The Eastern New Mexico News - Serving Clovis, Portales and the Surrounding Communities

By Alisa Boswell-Gore
Correspondent 

Road to history: Adventures of a 50-year friendship

 

Last updated 2/6/2021 at 4:25pm

Linda Sumption

Linda Sumption poses with the Harriet Tubman mural, "Take my Hand," at the Tubman Museum in Cambridge, Maryland.

A distance of more than 2,000 miles doesn't interfere with a half-century friendship and a shared passion for history.

Just ask Linda Sumption of Portales and Jan Metcalf of Bristol, New Hampshire.

"We were college friends. I eventually moved to New Mexico, and Janet to Maryland then New Hampshire, but we get together and travel together. You are fortunate if you have friends for a lifetime, and Jan and I have been friends for a lifetime," Sumption said.

"We've always shared a strong interest in similar things," added Metcalf.

One of those common interests - a passion for U.S. history, particularly civil rights history.

"When we were in college, we went to a small, conservative college in South Dakota that was just about 100 percent white students, and we went there during the 1960s," Metcalf said. "The college had decided to integrate the school, and there ended up being about five Black students who came from all over the country. They were so isolated and alone on that campus, in that part of the world, and Linda and I got to know them."

Sumption and Metcalf said becoming close friends with the students gave them a deeper understanding of the racial issues within their country, and it drove an interest and passion for civil rights history.

"The civil rights movement was really interesting to me and Jan as college students, and it proceeded throughout the years, and last year, it continued as an interest in the underground railroad," Sumption said.

So last January, Sumption flew to Metcalf's home in New Hampshire, and the two women loaded up for a road trip to Maryland where they traveled the countryside, visiting historic landmarks and buildings along the Harriet Tubman Underground Railroad Byway.

"It's quite an extensive tour of the eastern seaboard. Early on, we visited the Harriet Tubman Museum (in Cambridge, Maryland)," Metcalf said.

The two women visited the site that once housed the plantation where Tubman grew up as a slave and the general store where a rock was thrown at her head, causing the brain injury that plagued her for most of her life.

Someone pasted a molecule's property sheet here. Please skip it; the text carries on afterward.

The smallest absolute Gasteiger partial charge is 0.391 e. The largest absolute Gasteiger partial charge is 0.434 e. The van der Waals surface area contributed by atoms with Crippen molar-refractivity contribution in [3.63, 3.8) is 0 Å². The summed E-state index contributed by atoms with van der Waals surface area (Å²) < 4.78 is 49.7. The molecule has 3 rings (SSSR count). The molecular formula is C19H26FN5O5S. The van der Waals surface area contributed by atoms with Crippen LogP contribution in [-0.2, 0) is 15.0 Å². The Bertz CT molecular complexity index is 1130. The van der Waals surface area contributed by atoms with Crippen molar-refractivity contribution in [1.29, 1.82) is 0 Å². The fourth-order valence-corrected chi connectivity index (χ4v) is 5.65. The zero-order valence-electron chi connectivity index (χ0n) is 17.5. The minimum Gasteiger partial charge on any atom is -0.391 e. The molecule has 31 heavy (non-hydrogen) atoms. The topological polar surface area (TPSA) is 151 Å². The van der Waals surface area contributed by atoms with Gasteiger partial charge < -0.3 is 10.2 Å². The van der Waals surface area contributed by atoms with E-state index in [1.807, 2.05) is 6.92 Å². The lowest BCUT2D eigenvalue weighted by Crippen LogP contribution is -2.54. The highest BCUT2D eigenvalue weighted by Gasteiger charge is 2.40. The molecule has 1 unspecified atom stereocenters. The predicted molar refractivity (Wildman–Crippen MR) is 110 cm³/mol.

"It was almost like being on hallowed ground in a sense, because it was the beginning of Harriet Tubman," Sumption said.

"You've read your entire life about this thing that affected her for her entire life, and here you are standing in front of the place where it happened," Metcalf said. "To me, that was the remarkable piece of this. Any time you go to a historical marker that places you back in that time is incredible. It makes you feel connected and alive with history."

There were unexpected treasures along the way, including an old cemetery with tombstones from before the Civil War.

Linda Sumption

Sumption, left, and Jan Metcalf pose in front of the Brodess Farm plot in Bucktown, Maryland, where Tubman lived as a slave.

The road to history is far from over for the long-time friends, who plan to continue their civil rights history tour of the U.S.

"I would really like to do an ambitious civil rights tour of the South," said Sumption, adding there is a new memorial dedicated to the history of lynching that she would like to see in Alabama -- The National Memorial for Peace and Justice in Montgomery.

"Whenever we can, we'll get back to it," Sumption said. "It will take planning and coordination, and it will be at the top of our list."

And the best part of these historic travels, the two women said - being able to experience it with a good friend.

"I can't think of anything better to do in my senior years than to get on the scene of American history, particularly civil rights history," Sumption said.

 
 

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